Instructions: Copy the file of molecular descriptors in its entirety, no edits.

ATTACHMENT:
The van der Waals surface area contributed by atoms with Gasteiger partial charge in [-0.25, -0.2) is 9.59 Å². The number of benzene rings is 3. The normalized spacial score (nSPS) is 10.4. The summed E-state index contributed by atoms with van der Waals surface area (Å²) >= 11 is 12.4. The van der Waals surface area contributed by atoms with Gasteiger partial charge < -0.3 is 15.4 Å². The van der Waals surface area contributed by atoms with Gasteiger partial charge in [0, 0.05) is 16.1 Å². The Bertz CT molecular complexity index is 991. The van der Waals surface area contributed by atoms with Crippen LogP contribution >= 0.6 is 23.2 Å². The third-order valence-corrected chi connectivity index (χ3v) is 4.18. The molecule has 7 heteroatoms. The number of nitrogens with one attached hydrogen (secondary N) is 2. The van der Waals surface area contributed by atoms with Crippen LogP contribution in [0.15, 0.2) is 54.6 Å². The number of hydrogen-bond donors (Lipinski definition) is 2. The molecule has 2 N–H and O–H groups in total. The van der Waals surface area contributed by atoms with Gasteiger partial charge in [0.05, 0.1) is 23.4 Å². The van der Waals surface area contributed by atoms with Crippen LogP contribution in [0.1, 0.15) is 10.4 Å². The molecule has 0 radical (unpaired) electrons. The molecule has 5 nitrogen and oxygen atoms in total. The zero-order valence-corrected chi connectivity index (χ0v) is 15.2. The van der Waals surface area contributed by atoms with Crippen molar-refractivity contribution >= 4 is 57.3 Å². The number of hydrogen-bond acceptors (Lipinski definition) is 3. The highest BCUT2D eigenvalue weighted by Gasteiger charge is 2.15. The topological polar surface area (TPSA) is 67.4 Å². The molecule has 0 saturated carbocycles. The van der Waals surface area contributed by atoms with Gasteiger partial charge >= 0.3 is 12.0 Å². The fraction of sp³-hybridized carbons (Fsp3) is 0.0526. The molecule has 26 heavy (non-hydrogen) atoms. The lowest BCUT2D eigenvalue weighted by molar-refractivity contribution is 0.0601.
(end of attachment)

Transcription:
The van der Waals surface area contributed by atoms with Gasteiger partial charge in [-0.25, -0.2) is 9.59 Å². The number of benzene rings is 3. The normalized spacial score (nSPS) is 10.4. The summed E-state index contributed by atoms with van der Waals surface area (Å²) >= 11 is 12.4. The van der Waals surface area contributed by atoms with Gasteiger partial charge < -0.3 is 15.4 Å². The van der Waals surface area contributed by atoms with Gasteiger partial charge in [0, 0.05) is 16.1 Å². The Bertz CT molecular complexity index is 991. The van der Waals surface area contributed by atoms with Crippen LogP contribution >= 0.6 is 23.2 Å². The third-order valence-corrected chi connectivity index (χ3v) is 4.18. The molecule has 7 heteroatoms. The number of nitrogens with one attached hydrogen (secondary N) is 2. The van der Waals surface area contributed by atoms with Crippen LogP contribution in [0.15, 0.2) is 54.6 Å². The number of hydrogen-bond donors (Lipinski definition) is 2. The molecule has 2 N–H and O–H groups in total. The van der Waals surface area contributed by atoms with Gasteiger partial charge in [0.05, 0.1) is 23.4 Å². The van der Waals surface area contributed by atoms with Crippen LogP contribution in [0.1, 0.15) is 10.4 Å². The molecule has 0 radical (unpaired) electrons. The molecule has 5 nitrogen and oxygen atoms in total. The zero-order valence-corrected chi connectivity index (χ0v) is 15.2. The van der Waals surface area contributed by atoms with Crippen molar-refractivity contribution >= 4 is 57.3 Å². The number of hydrogen-bond acceptors (Lipinski definition) is 3. The highest BCUT2D eigenvalue weighted by Gasteiger charge is 2.15. The topological polar surface area (TPSA) is 67.4 Å². The molecule has 0 saturated carbocycles. The van der Waals surface area contributed by atoms with Gasteiger partial charge >= 0.3 is 12.0 Å². The fraction of sp³-hybridized carbons (Fsp3) is 0.0526. The molecule has 26 heavy (non-hydrogen) atoms. The lowest BCUT2D eigenvalue weighted by molar-refractivity contribution is 0.0601.